Saturday, March 14
Another sunny, low-40s day. The birds love it: Our feeder draws a crowd each day, including a brilliant red cardinal who comes early, leaves, and returns later for a crepuscular nosh.
Their seeming happiness and the slightly warmer weather echoes the irony of Camus’ plague account, in which flowers bloom riotously even as the infestation worsens. Why worry—soon it’ll be spring.
The East Hampton library, financed by property taxes, sends e-mail saying that, in accord with the town’s state of emergency, it has closed until further notice. Please keep any books you have checked out, no fines will be levied for overdue items, and many things are available online or as e-books.
Panic shopping prevails across the land. Huge lines form in and around large chain outlets. Store shelves empty of all kinds of goods—canned food, hand sanitizer, cold medicines, and especially toilet paper. At a Walgreens in Massachusetts, a sign says that disinfectant cleaners, face masks, and thermometers are being rationed—and anyway, none of these things are available.
The poshest of New York City restaurants, including 19 eateries of the Union Square Hospitality Group, are closed until further notice.
In New York City, Mayor Bill DeBlasio resists pressure to close public schools, arguing that schools don’t just provide an education, but also food, mental health care and other services. Closing them would make it harder for vital health care workers to go to their jobs since they might have child-care responsibilities. And, it turns out that around 750,000 of the city’s 1.1 million students are living in poverty, including roughly 114,000 who are homeless. Where would they go?
Europe is now the epicenter of the outbreak, declares the World Health Organization. Spain becomes the newest hot spot. Between last weekend and Friday, the number of cases there rose from several hundred to 4,200, with 120 deaths.
Britain has largely avoided the lockdown approach that has worked well in some places. England’s chief scientific adviser said the government was looking “to build up some kind of herd immunity so more people are immune to this disease and we reduce the transmission.” It is, to say the least, an unusual approach. Herd immunity seems to require infection of 70% of the population.
Meanwhile, in a North London hospital, a baby tests positive for COVID-19 minutes after being born. Trump expands his travel ban to include Ireland and the UK.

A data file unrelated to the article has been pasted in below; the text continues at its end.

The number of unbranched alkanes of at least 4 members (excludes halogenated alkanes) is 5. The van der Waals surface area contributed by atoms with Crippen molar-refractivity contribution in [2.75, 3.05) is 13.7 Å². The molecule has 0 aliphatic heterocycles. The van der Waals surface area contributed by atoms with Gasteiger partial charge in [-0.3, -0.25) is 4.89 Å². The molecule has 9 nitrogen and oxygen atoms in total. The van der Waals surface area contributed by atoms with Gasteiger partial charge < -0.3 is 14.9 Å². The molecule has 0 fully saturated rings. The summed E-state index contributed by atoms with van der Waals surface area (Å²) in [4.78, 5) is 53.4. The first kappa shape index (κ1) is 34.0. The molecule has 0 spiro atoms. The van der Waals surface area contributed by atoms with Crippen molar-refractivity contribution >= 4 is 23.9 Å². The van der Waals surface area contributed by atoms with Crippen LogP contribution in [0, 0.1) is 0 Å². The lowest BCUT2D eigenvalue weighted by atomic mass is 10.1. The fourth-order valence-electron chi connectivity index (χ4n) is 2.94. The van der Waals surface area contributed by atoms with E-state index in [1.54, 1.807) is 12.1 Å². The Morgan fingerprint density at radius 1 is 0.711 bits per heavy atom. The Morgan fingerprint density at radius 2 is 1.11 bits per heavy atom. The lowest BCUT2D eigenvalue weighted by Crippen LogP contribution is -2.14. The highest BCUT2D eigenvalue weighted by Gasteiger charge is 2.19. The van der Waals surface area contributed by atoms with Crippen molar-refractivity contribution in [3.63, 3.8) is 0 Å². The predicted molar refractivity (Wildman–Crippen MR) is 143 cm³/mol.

Back here, more oatmeal for breakfast. Emily and I survey our ever-in-progress shopping list. Fresh veggies are always the first things to run out. News accounts about hoarding encourages anxiety here about exactly what we might need: bacon? More Nestle’s crunch candy bars? Walnuts?
Speaking of food, time for lunch. Campbell’s veggie soup, homemade hummus and crackers, an orange, and one Quadratini cookie.
A Fox News ever-Trump fanatic, Trish Regan, was ousted from her prime-time slot after she labeled coronavirus no more than “another attempt to impeach the president.” In front of a graphic reading, “Coronavirus Impeachment Hoax,” she accused Democrats of creating “mass hysteria to encourage a market sell-off” and sowing fear about the virus “to demonize and destroy the president.”
This much is true: The press pays little attention to reassuring voices. And those with a Dr. in front of their names and a frightening tale to tell get plenty of ink. A Johns Hopkins med prof says: Don’t believe the numbers they’re giving out. “1,600 got the test, tested positive,” but those are just the few who have taken the test. “I think we have between 50,000 and half a million cases right now walking around in the United States.”
If you are a medical professor who has not yet been quoted in the papers, what must your colleagues think of you? Slacker? Nonentity?
Time for a late afternoon walk. Sunny but breezy and cool. People are out with families and dogs. Still, in mid-March, there are not so very many folks around in this area of Springs. No one coughs.
Dinner: Rigatoni with roasted red pepper, asparagus, capers, and parmesan cheese. Leftover balsamic chicken; and a green salad.
Entertainment: Two episodes of British political satire, Yes, Minister, which spoofs deep-state manipulation of elected government. One shaming episode of the British version of The Office,